We are hopeful that the planned high-level platform will be completed before the new Hartford Line service starts in early 2018.

Platform C (on the left) – looking east

 

Behind a door in the passageway under the tracks is the framing of the new elevator shaft and a set of original stairs that once led to Platform C — clearly a work in progress.

 

An original — and future — stairway to “Platform C”

 

In the meantime —  until the new high-level platform is built — train passengers will continue to access the boarding platforms using the existing stairway and elevator at the south end of the passageway.

 


Images from Outside the Station

From the top of the new parking garage – Looking east, towards Boston

 

A view of the new six-story elevated parking garage

 


Further reading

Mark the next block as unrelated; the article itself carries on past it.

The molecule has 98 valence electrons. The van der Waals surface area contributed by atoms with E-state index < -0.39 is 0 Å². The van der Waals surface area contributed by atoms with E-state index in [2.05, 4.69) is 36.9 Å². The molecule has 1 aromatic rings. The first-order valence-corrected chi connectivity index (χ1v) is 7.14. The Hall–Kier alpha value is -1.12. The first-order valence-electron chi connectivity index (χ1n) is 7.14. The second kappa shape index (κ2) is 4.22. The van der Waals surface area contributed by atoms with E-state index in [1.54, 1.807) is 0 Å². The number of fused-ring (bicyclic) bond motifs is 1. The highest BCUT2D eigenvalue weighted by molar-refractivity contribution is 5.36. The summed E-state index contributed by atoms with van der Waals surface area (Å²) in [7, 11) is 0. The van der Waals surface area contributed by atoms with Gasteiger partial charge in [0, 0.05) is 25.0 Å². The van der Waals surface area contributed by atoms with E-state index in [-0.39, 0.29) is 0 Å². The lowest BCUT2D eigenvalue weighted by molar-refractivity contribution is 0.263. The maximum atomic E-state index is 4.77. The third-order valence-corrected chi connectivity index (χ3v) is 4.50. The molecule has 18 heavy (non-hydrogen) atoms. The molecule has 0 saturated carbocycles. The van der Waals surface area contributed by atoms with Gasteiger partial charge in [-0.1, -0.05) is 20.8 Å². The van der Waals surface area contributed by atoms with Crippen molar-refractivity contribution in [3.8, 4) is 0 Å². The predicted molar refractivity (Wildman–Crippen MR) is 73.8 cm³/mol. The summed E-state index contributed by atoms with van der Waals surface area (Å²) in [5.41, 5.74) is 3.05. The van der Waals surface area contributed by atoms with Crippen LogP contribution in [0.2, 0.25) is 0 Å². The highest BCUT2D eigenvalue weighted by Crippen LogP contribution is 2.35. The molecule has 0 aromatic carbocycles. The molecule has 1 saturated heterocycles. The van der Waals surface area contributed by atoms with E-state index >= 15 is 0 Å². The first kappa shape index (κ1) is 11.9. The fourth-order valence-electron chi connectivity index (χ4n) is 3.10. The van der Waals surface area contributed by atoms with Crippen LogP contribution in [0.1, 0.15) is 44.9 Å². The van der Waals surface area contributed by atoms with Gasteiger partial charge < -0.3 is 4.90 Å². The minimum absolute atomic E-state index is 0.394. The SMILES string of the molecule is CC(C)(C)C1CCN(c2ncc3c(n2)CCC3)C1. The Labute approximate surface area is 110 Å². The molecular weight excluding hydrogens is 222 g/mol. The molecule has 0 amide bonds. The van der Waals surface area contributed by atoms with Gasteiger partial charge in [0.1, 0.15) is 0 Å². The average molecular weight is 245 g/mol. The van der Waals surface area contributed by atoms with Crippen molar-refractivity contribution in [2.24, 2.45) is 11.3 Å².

“After 4 decades and $95 million renovation, grand opening date set for Springfield’s Union Station”
By Jim Kinney | MassLive | March 6, 2017

“Springfield Union Station: What’s next, rental spaces, platforms, Lyman Street and more”
By Jim Kinney | MassLive | March 6, 2017

“Amid ongoing negotiations, Peter Picknelly confirms plan to move Peter Pan into Springfield’s Union Station”
By Jim Kinney | MassLive | March 6, 2017

“Union Station to reopen in a few months” (1:59)
By Kait Walsh | WWLP 22 News | March 6, 2017

 

Recent website updates and additions

Infrastructure > Current projects > Northampton Underpass
This page has been updated with new images.

Passenger Rail > Vermonter Performance
The On-time Performance & Departure Delay spreadsheet for the Vermonter has been updated with data through to the end of February 2017.

Gov. Malloy Pushes for Inland Route

Connecticut Gov. Dannel P. Malloy pens strong letter of support for the establishment of New Haven—Springfield—Boston passenger service on the Inland Route.

inland-route-nneiri-study

In his letter, Malloy asks that Gov. Baker advance the necessary planning and engineering work that would be required to establish the service.

He also asks for the project to be added to the updated Massachusetts State Rail Plan, which is current being prepared by MassDOT.